The Ultimate Guide for Coach and Player Communication

The best methods for coaching, sending messages, and improving communicationnication

Quite often, coaches and players encounter misunderstandings and breakdowns when communicating. It can be difficult for coaches to send messages or instruct players, because individuals react differently. Furthermore, it can be difficult for players to understand what their coach wants if they are not clear on the message or instruction they give. If you have experienced trouble communicating to players, you understand how this can negatively affect the player or team. Effective communication limits misunderstandings and gets everyone on the same page. If you want to improve your communication with players and experience more success, this article is for you.

The Basics of Sending Messages

Communication is a two-way street; there is always a sender and receiver of a message. In sports, the coach is usually the sender while the player is the receiver.  Players can misunderstand coaches for a variety of reasons: unclear or irrelevant information, failure to provide honest feedback, or inconsistent and confusing messaging, just to name a few. Here are some key points to remember in order to properly send a message:

·       Be clear and concise - If the message is filled with irrelevant information, the receiver may not know what to interpret. Be specific so your player knows exactly what you are saying.

·       Be honest – Being honest can create a trusting environment between coach and player. Although, your player may not like it if you tell them they will not be a starter this year. Having that said, confusion is limited and they know what to expect.

·       Own your message- If you feel a certain way, own up to it. If it’s your message, don’t put it off on another person because the receiver could be confused.

·       Reinforce with repetition – Many times there are breakdowns in communication because the receiver may forget what was said. Therefore, repeat the message over and over again to ensure there is no room for ambiguity.


Be Conscious of External Factors

There are many external factors that can affect the way a message is sent and received. For example, the location and the timing of the message can make a difference. In order to avoid embarrassment, a coach should never reprimand a player in front of their teammates. It is usually best to talk one on one in these situations. The timing is equally important as location; send your message in the moment instead of putting it off. When issues aren’t addressed immediately, the player may not associate the instruction or message with the situation it relates to. If the message is sent during the situation, they are more likely to remember and associate the message with the situation next time.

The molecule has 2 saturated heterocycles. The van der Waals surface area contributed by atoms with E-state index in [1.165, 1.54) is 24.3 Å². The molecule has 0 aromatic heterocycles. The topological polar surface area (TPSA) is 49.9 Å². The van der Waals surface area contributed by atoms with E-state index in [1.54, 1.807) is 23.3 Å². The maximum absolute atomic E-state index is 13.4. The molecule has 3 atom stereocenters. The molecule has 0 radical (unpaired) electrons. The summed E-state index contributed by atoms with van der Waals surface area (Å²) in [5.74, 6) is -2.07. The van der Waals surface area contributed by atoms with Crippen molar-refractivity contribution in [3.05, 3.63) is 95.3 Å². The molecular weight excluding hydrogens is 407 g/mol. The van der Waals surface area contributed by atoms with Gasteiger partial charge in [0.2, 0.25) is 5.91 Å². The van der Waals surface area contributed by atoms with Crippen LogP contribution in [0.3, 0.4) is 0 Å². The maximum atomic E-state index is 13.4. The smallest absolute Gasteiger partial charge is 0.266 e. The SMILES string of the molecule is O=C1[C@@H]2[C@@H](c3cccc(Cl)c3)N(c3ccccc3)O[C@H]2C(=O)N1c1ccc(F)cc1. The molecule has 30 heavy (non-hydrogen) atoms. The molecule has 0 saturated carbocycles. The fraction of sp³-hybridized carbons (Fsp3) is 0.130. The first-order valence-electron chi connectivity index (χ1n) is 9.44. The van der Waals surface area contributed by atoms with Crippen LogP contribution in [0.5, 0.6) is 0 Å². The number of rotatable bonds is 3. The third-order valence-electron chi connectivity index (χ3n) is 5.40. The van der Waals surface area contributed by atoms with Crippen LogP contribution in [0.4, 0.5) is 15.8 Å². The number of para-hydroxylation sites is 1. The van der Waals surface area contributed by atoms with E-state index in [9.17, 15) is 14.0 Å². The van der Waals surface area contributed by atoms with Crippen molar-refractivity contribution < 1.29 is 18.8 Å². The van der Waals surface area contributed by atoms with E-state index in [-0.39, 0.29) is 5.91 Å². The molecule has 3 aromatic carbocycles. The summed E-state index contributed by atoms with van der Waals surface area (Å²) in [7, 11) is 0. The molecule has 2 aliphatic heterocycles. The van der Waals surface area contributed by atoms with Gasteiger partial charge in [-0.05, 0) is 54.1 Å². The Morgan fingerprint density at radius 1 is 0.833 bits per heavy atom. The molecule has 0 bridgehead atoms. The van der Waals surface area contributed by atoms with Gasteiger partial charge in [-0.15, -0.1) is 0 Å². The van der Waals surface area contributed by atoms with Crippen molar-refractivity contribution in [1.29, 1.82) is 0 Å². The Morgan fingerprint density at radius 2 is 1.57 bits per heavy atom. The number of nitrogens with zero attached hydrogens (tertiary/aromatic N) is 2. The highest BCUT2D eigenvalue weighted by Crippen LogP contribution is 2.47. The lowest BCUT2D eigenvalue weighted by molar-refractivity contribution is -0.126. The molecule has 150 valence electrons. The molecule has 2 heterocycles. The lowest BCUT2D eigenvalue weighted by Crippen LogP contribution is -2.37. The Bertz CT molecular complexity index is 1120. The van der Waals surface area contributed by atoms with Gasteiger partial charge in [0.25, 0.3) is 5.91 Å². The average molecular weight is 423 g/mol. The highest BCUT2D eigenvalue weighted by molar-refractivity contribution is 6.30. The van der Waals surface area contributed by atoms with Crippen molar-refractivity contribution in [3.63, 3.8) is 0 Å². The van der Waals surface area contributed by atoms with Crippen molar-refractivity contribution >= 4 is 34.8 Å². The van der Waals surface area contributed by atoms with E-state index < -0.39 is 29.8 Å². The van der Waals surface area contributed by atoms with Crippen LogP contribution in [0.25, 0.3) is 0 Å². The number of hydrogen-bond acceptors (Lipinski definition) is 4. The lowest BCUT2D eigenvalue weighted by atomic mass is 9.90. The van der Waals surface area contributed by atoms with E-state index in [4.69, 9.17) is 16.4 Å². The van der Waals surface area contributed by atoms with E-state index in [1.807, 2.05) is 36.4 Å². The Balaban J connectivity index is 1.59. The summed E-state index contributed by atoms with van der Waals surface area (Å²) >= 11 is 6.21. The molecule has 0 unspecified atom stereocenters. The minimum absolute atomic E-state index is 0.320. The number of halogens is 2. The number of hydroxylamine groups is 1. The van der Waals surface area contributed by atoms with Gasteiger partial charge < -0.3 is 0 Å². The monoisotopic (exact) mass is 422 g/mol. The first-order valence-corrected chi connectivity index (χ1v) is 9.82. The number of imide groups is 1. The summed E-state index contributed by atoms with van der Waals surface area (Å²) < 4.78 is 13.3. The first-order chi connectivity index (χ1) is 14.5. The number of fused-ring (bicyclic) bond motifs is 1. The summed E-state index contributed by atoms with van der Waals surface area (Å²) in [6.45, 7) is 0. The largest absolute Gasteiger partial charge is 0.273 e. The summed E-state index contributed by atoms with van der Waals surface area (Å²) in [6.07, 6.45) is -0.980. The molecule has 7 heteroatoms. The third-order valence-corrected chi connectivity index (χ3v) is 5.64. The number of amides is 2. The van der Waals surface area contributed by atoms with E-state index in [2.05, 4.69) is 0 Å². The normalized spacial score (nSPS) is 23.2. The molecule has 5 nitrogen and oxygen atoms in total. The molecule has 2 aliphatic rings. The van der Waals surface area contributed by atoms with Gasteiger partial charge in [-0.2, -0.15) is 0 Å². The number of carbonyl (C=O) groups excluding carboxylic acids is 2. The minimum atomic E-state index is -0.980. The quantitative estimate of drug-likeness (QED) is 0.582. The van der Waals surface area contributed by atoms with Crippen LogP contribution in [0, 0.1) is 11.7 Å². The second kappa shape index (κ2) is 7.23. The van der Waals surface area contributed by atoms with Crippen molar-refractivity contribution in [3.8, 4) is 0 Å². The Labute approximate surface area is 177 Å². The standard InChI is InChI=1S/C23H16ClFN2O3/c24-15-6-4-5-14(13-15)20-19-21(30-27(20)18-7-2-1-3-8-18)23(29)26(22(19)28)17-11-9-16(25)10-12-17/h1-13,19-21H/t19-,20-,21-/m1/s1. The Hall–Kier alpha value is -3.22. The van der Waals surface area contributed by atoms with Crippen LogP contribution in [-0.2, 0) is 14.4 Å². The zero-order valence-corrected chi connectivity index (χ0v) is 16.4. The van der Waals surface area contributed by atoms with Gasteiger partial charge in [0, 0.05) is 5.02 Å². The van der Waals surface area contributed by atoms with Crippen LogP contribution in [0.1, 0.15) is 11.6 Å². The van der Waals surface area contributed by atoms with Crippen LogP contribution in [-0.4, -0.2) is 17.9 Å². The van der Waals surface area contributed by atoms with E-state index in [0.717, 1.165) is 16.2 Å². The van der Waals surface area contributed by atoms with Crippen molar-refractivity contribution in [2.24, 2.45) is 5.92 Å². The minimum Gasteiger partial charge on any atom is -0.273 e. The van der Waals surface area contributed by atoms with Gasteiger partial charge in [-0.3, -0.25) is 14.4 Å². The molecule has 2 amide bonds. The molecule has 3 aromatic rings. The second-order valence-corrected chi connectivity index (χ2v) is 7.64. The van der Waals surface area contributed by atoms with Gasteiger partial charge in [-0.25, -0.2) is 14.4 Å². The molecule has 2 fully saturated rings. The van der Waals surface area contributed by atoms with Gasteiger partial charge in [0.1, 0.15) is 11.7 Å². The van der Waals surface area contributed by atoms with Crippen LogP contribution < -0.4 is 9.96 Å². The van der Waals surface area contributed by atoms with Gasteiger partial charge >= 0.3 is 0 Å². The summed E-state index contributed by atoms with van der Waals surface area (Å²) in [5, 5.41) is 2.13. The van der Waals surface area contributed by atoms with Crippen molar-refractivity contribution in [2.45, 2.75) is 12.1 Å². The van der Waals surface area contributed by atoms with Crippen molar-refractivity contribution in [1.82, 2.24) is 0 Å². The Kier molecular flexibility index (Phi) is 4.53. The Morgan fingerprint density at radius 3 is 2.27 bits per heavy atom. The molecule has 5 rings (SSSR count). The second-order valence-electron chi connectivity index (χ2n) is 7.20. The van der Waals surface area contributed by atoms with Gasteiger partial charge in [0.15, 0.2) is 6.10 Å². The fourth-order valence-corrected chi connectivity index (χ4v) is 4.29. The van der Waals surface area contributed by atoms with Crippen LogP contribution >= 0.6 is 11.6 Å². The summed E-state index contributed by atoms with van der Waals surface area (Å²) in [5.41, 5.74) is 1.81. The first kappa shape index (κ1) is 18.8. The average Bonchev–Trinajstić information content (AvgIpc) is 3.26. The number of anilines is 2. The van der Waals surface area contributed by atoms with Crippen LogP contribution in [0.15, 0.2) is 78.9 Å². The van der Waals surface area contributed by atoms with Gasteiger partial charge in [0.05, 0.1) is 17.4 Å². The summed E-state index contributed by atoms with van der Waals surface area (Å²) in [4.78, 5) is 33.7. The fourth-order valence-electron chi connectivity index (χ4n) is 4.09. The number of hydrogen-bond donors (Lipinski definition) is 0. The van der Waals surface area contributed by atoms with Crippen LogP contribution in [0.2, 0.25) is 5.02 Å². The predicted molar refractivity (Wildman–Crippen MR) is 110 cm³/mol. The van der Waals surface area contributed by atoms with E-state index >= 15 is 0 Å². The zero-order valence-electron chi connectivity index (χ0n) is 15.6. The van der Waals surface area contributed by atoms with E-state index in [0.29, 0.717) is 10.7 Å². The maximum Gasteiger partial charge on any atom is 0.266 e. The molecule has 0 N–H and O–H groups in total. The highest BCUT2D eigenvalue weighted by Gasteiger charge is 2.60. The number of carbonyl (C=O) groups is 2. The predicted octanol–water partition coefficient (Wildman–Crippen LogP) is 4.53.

Making Sure Messages are Received

As stated previously, communication is a two-way street; the receiver is just as important as the sender. Therefore, try to make sure players are receiving the messages and instructions you are conveying. Here are some tips for coaches to improve the way players receive their messages.

·       Reiterate back – After sending a message, have player repeat it back to you. When the player paraphrases or repeats what you tell them, there is less room for miscommunication. This also creates more accountability for their actions going forward.


·       Encourage questions – Create an environment where players are not afraid to speak up or ask questions. This will limit misunderstandings and encourage players to engage and listen. This is also a way to get plenty of feedback as to why your messages are not being received clearly the first time.


·       Adapting to players – Players receive messages differently because they respond to different coaching styles. For example, some do well with being yelled at while others cannot handle it. Make sure you are familiar with different players and how they prefer to be coached.

Coaches as Receivers

Many times, it can be difficult for an athlete and coach to have good communication. Sometimes, athletes are reluctant to communicate with coaches because they believe their coaches will not listen to what they have to say; they believe that silence is better than expressing how they feel. This should not be the case. As a coach, make sure players know that they are free to express how they feel at all times. Coaches who promote a democratic style rather than purely autocratic may see more success. Players who feel they have a say in things will have a better experience which may ultimately lead to better performance. Therefore, coaches should adopt a democratic style and encourage a trusting relationship by creating an open door policy for their players.

Positivity is Always Best

A coach should always use a positive approach when communicating with their players so it is easier for the player to receive the message. When coaches use a negative approach, the player may listen to the tone of the message rather than the message itself. Avoid negativity by using the sandwich approach to constructive criticism: a positive statement, the future-oriented instruction and a compliment. For example, “Your effort level is great. Next time, try to get lower when you are shooting the ball. Keep up the good work.”


Breakdowns and misunderstandings between coach and player can be the difference between a winning or losing season. Communicating properly will enhance performance because players will be able to learn and receive better instruction. Furthermore, coach and player relationships are enhanced because players feel valued, there is a trusting environment, and a positive coaching style is used. When a coach is able to communicate messages effectively, it always translates into success and enhanced player experience.